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Interspecific Variation in Critical Patch Size and Gap‐Crossing Ability as Determinants of Geographic Range Size Distributions

William F. Fagan, Robert Stephen Cantrell, Chris Cosner and Subramanian Ramakrishnan
The American Naturalist
Vol. 173, No. 3 (March 2009), pp. 363-375
DOI: 10.1086/596537
Stable URL: http://www.jstor.org/stable/10.1086/596537
Page Count: 13
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Since scans are not currently available to screen readers, please contact JSTOR User Support for access. We'll provide a PDF copy for your screen reader.
Interspecific Variation in Critical Patch Size and Gap‐Crossing Ability as Determinants of Geographic Range Size Distributions
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Abstract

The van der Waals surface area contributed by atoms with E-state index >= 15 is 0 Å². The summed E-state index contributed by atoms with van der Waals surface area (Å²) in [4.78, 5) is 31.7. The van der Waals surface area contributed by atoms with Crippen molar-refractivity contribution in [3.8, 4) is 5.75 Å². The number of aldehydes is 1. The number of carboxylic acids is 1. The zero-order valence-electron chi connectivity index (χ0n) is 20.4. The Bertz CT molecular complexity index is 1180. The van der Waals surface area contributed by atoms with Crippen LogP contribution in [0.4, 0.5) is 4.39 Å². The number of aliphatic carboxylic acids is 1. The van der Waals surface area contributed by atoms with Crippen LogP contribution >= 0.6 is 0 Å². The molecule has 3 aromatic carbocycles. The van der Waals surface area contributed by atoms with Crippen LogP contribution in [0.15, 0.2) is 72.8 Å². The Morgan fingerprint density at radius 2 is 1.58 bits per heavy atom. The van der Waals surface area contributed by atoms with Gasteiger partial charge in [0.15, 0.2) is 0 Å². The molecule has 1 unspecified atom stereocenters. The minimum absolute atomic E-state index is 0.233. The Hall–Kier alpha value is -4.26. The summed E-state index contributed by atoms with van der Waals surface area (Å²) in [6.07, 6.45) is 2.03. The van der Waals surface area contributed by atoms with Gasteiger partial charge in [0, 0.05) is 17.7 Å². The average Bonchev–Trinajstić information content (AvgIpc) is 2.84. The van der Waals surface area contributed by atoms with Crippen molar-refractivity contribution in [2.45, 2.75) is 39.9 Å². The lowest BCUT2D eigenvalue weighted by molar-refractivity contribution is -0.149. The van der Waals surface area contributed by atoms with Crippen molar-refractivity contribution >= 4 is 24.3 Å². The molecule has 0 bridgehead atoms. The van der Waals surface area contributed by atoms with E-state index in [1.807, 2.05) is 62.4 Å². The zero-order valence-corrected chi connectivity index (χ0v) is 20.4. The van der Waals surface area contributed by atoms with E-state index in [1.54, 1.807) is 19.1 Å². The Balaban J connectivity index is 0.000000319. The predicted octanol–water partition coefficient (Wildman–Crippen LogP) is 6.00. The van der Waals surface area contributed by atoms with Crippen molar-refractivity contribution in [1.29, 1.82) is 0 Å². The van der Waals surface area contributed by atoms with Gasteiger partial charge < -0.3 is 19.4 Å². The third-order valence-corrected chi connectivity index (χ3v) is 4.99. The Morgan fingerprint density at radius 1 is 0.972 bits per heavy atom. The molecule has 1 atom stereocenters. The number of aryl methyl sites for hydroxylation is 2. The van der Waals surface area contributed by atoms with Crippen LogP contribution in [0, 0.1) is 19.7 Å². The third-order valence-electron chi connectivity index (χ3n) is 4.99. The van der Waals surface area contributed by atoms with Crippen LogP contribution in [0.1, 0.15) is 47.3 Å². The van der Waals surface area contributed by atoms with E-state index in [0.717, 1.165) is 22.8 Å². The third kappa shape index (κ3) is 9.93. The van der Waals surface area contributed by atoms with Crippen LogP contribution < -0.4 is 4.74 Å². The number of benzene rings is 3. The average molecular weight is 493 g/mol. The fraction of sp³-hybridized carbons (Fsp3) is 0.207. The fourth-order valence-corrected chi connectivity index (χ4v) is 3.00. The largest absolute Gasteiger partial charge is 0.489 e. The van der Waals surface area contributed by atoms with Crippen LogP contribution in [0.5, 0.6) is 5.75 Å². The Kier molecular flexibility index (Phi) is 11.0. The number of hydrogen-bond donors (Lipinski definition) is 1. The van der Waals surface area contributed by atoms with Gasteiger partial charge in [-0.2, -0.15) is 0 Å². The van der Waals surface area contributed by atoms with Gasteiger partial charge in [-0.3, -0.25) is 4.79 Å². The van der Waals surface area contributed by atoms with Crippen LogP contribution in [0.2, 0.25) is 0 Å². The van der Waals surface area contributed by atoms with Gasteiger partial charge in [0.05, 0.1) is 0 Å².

Abstract: How biological processes such as reproduction and dispersal relate to the size of species’ geographic ranges constitutes a major challenge in spatial ecology and biogeography. Here we develop a spatially explicit theoretical framework that links fundamental population‐level ecological traits (e.g., rates of dispersal and population growth or decay) with landscape heterogeneity to derive estimates of species’ geographic range sizes and, further, distributions of geographic range sizes across species. Although local (patch‐scale) population dynamics in this model are completely deterministic, we consider a fragmented landscape of patches and gaps in which the spatial heterogeneity is itself stochastic. This stochastic spatial structure, which juxtaposes landscape‐level patch and gap characteristics against population‐level critical patch sizes and maximum gap‐crossing abilities, determines how far a novel species can spread from its evolutionary origin. Given reasonable assumptions about landscape structure and about the distribution of critical patch sizes and critical gap lengths among species, we obtain distributions of geographic range sizes that are qualitatively similar to those routinely found in nature (e.g., many species with small geographic ranges). Collectively, our results suggest that both interspecific differences in population‐level traits and the landscapes through which species spread help determine patterns of occupancy and geographic extent.

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